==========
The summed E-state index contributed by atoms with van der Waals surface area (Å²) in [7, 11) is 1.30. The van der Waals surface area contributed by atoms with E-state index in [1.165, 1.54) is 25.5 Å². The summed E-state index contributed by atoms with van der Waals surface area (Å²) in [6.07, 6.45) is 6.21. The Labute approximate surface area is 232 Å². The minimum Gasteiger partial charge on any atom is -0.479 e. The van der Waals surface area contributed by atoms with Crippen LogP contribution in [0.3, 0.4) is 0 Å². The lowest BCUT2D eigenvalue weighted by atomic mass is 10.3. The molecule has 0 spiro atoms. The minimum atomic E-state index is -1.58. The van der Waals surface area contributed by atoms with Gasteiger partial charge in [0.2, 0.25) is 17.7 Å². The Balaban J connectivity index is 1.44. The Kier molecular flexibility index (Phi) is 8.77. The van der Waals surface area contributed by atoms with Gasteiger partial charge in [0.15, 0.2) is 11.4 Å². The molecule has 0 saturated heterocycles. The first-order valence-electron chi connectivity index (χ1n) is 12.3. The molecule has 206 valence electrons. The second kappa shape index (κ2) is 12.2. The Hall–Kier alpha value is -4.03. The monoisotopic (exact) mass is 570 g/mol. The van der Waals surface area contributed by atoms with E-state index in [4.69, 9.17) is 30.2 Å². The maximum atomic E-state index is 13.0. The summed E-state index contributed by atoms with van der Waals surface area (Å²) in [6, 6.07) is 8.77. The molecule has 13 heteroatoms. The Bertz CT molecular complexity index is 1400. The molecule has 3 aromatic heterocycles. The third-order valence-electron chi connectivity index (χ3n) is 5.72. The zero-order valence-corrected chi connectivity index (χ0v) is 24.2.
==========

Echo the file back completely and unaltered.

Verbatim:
The summed E-state index contributed by atoms with van der Waals surface area (Å²) in [7, 11) is 1.30. The van der Waals surface area contributed by atoms with E-state index in [1.165, 1.54) is 25.5 Å². The summed E-state index contributed by atoms with van der Waals surface area (Å²) in [6.07, 6.45) is 6.21. The Labute approximate surface area is 232 Å². The minimum Gasteiger partial charge on any atom is -0.479 e. The van der Waals surface area contributed by atoms with Crippen LogP contribution in [0.3, 0.4) is 0 Å². The lowest BCUT2D eigenvalue weighted by atomic mass is 10.3. The molecule has 0 spiro atoms. The minimum atomic E-state index is -1.58. The van der Waals surface area contributed by atoms with Gasteiger partial charge in [0.2, 0.25) is 17.7 Å². The Balaban J connectivity index is 1.44. The Kier molecular flexibility index (Phi) is 8.77. The van der Waals surface area contributed by atoms with Gasteiger partial charge in [0.15, 0.2) is 11.4 Å². The molecule has 0 saturated heterocycles. The first-order valence-electron chi connectivity index (χ1n) is 12.3. The molecule has 206 valence electrons. The second kappa shape index (κ2) is 12.2. The Hall–Kier alpha value is -4.03. The monoisotopic (exact) mass is 570 g/mol. The van der Waals surface area contributed by atoms with E-state index in [4.69, 9.17) is 30.2 Å². The maximum atomic E-state index is 13.0. The summed E-state index contributed by atoms with van der Waals surface area (Å²) in [6, 6.07) is 8.77. The molecule has 13 heteroatoms. The Bertz CT molecular complexity index is 1400. The molecule has 3 aromatic heterocycles. The third-order valence-electron chi connectivity index (χ3n) is 5.72. The zero-order valence-corrected chi connectivity index (χ0v) is 24.2.